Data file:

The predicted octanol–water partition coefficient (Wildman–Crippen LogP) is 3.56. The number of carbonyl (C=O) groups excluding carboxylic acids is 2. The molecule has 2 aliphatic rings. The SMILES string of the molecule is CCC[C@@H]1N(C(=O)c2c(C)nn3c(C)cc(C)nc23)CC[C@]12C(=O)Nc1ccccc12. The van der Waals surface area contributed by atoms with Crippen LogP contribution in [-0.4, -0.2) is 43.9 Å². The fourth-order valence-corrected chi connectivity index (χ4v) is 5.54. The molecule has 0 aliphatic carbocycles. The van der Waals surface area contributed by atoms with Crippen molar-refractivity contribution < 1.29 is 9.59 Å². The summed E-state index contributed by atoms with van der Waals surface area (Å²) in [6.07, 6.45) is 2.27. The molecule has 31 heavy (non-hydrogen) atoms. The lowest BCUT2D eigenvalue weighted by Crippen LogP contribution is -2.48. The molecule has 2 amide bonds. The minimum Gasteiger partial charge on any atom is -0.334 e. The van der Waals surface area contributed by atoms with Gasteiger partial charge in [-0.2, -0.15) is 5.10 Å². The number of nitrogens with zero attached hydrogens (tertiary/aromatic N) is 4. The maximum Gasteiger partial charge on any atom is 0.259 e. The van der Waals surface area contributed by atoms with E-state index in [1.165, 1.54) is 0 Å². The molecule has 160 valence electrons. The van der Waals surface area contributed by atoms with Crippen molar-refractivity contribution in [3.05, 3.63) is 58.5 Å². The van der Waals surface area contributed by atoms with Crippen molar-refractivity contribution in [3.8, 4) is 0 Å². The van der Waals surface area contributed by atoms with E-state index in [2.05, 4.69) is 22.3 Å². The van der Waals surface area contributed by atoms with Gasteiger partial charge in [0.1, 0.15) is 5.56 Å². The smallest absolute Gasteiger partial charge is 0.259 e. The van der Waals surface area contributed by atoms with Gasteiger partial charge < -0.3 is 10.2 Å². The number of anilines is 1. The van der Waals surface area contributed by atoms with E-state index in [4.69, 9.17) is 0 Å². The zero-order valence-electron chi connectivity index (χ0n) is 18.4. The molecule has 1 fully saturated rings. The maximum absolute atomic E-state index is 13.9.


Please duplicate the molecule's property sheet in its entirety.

The predicted octanol–water partition coefficient (Wildman–Crippen LogP) is 3.56. The number of carbonyl (C=O) groups excluding carboxylic acids is 2. The molecule has 2 aliphatic rings. The SMILES string of the molecule is CCC[C@@H]1N(C(=O)c2c(C)nn3c(C)cc(C)nc23)CC[C@]12C(=O)Nc1ccccc12. The van der Waals surface area contributed by atoms with Crippen LogP contribution in [-0.4, -0.2) is 43.9 Å². The fourth-order valence-corrected chi connectivity index (χ4v) is 5.54. The molecule has 0 aliphatic carbocycles. The van der Waals surface area contributed by atoms with Crippen molar-refractivity contribution < 1.29 is 9.59 Å². The summed E-state index contributed by atoms with van der Waals surface area (Å²) in [6.07, 6.45) is 2.27. The molecule has 31 heavy (non-hydrogen) atoms. The lowest BCUT2D eigenvalue weighted by Crippen LogP contribution is -2.48. The molecule has 2 amide bonds. The minimum Gasteiger partial charge on any atom is -0.334 e. The van der Waals surface area contributed by atoms with Gasteiger partial charge in [-0.2, -0.15) is 5.10 Å². The number of nitrogens with zero attached hydrogens (tertiary/aromatic N) is 4. The maximum Gasteiger partial charge on any atom is 0.259 e. The van der Waals surface area contributed by atoms with E-state index in [1.165, 1.54) is 0 Å². The molecule has 160 valence electrons. The van der Waals surface area contributed by atoms with Crippen molar-refractivity contribution in [3.05, 3.63) is 58.5 Å². The van der Waals surface area contributed by atoms with Crippen molar-refractivity contribution in [3.8, 4) is 0 Å². The van der Waals surface area contributed by atoms with E-state index in [2.05, 4.69) is 22.3 Å². The van der Waals surface area contributed by atoms with Gasteiger partial charge in [0.1, 0.15) is 5.56 Å². The smallest absolute Gasteiger partial charge is 0.259 e. The van der Waals surface area contributed by atoms with Gasteiger partial charge < -0.3 is 10.2 Å². The number of anilines is 1. The van der Waals surface area contributed by atoms with E-state index in [4.69, 9.17) is 0 Å². The zero-order valence-electron chi connectivity index (χ0n) is 18.4. The molecule has 1 fully saturated rings. The maximum absolute atomic E-state index is 13.9.